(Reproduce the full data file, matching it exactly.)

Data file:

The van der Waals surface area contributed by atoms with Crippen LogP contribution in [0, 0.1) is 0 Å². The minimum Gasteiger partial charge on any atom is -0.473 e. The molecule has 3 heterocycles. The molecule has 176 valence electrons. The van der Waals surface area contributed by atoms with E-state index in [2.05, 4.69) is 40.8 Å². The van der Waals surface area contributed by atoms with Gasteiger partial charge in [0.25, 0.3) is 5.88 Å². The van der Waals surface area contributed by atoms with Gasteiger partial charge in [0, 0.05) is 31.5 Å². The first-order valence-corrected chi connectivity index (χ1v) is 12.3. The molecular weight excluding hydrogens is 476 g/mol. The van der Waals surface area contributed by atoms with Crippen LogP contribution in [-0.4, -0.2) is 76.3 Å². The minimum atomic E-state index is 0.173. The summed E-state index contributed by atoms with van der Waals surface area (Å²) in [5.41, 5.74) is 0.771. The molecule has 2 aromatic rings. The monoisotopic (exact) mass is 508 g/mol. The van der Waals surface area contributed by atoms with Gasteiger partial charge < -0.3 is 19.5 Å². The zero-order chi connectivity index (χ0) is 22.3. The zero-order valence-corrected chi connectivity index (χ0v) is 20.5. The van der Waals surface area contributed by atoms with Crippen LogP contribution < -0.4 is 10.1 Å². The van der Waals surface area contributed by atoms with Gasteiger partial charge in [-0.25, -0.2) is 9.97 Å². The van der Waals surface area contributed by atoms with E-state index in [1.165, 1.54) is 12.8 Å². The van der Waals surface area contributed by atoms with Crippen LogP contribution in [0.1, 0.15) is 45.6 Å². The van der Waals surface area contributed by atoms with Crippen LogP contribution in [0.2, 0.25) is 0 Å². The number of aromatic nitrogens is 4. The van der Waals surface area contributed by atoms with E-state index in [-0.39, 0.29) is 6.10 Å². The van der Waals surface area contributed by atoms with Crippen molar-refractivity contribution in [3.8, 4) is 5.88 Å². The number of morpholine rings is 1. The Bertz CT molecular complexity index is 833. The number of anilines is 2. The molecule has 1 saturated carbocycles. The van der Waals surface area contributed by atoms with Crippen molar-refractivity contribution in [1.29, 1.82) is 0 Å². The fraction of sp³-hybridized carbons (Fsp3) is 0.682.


The van der Waals surface area contributed by atoms with Crippen LogP contribution in [0, 0.1) is 0 Å². The minimum Gasteiger partial charge on any atom is -0.473 e. The molecule has 3 heterocycles. The molecule has 176 valence electrons. The van der Waals surface area contributed by atoms with E-state index in [2.05, 4.69) is 40.8 Å². The van der Waals surface area contributed by atoms with Gasteiger partial charge in [0.25, 0.3) is 5.88 Å². The van der Waals surface area contributed by atoms with Gasteiger partial charge in [0, 0.05) is 31.5 Å². The first-order valence-corrected chi connectivity index (χ1v) is 12.3. The molecular weight excluding hydrogens is 476 g/mol. The van der Waals surface area contributed by atoms with Crippen LogP contribution in [-0.4, -0.2) is 76.3 Å². The minimum atomic E-state index is 0.173. The summed E-state index contributed by atoms with van der Waals surface area (Å²) in [5.41, 5.74) is 0.771. The molecule has 2 aromatic rings. The monoisotopic (exact) mass is 508 g/mol. The van der Waals surface area contributed by atoms with Gasteiger partial charge < -0.3 is 19.5 Å². The zero-order chi connectivity index (χ0) is 22.3. The zero-order valence-corrected chi connectivity index (χ0v) is 20.5. The van der Waals surface area contributed by atoms with Crippen LogP contribution < -0.4 is 10.1 Å². The van der Waals surface area contributed by atoms with Gasteiger partial charge in [-0.25, -0.2) is 9.97 Å². The van der Waals surface area contributed by atoms with E-state index in [1.165, 1.54) is 12.8 Å². The van der Waals surface area contributed by atoms with Crippen LogP contribution in [0.1, 0.15) is 45.6 Å². The van der Waals surface area contributed by atoms with Crippen LogP contribution in [0.2, 0.25) is 0 Å². The number of aromatic nitrogens is 4. The van der Waals surface area contributed by atoms with E-state index in [-0.39, 0.29) is 6.10 Å². The van der Waals surface area contributed by atoms with Crippen molar-refractivity contribution in [3.8, 4) is 5.88 Å². The number of morpholine rings is 1. The Bertz CT molecular complexity index is 833. The number of anilines is 2. The molecule has 1 saturated carbocycles. The van der Waals surface area contributed by atoms with Crippen molar-refractivity contribution in [1.29, 1.82) is 0 Å². The fraction of sp³-hybridized carbons (Fsp3) is 0.682.